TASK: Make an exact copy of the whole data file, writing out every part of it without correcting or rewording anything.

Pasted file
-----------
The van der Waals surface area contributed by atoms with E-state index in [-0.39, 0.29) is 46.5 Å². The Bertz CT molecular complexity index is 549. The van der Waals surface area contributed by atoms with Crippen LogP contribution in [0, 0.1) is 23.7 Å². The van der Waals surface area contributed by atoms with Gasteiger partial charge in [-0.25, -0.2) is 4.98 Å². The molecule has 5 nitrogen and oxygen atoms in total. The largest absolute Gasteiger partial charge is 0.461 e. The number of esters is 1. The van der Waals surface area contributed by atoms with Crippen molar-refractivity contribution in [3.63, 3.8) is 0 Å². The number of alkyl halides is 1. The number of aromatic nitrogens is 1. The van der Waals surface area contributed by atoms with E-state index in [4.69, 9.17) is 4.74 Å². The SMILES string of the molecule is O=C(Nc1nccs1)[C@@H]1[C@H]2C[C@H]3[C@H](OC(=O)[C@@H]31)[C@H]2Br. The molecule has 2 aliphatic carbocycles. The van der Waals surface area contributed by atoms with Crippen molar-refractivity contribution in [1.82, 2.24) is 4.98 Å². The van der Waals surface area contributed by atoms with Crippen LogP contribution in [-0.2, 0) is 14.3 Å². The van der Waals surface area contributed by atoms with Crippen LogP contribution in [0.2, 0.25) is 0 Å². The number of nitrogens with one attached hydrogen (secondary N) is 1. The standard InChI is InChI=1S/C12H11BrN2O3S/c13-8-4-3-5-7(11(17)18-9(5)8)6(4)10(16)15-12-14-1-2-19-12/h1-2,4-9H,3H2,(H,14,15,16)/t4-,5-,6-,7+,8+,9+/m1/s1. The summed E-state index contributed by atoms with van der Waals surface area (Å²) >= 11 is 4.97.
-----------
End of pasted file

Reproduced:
The van der Waals surface area contributed by atoms with E-state index in [-0.39, 0.29) is 46.5 Å². The Bertz CT molecular complexity index is 549. The van der Waals surface area contributed by atoms with Crippen LogP contribution in [0, 0.1) is 23.7 Å². The van der Waals surface area contributed by atoms with Gasteiger partial charge in [-0.25, -0.2) is 4.98 Å². The molecule has 5 nitrogen and oxygen atoms in total. The largest absolute Gasteiger partial charge is 0.461 e. The number of esters is 1. The van der Waals surface area contributed by atoms with Crippen molar-refractivity contribution in [3.63, 3.8) is 0 Å². The number of alkyl halides is 1. The number of aromatic nitrogens is 1. The van der Waals surface area contributed by atoms with E-state index in [4.69, 9.17) is 4.74 Å². The SMILES string of the molecule is O=C(Nc1nccs1)[C@@H]1[C@H]2C[C@H]3[C@H](OC(=O)[C@@H]31)[C@H]2Br. The molecule has 2 aliphatic carbocycles. The van der Waals surface area contributed by atoms with Crippen molar-refractivity contribution in [1.82, 2.24) is 4.98 Å². The van der Waals surface area contributed by atoms with Crippen LogP contribution in [-0.2, 0) is 14.3 Å². The van der Waals surface area contributed by atoms with Crippen LogP contribution in [0.2, 0.25) is 0 Å². The number of nitrogens with one attached hydrogen (secondary N) is 1. The standard InChI is InChI=1S/C12H11BrN2O3S/c13-8-4-3-5-7(11(17)18-9(5)8)6(4)10(16)15-12-14-1-2-19-12/h1-2,4-9H,3H2,(H,14,15,16)/t4-,5-,6-,7+,8+,9+/m1/s1. The summed E-state index contributed by atoms with van der Waals surface area (Å²) >= 11 is 4.97.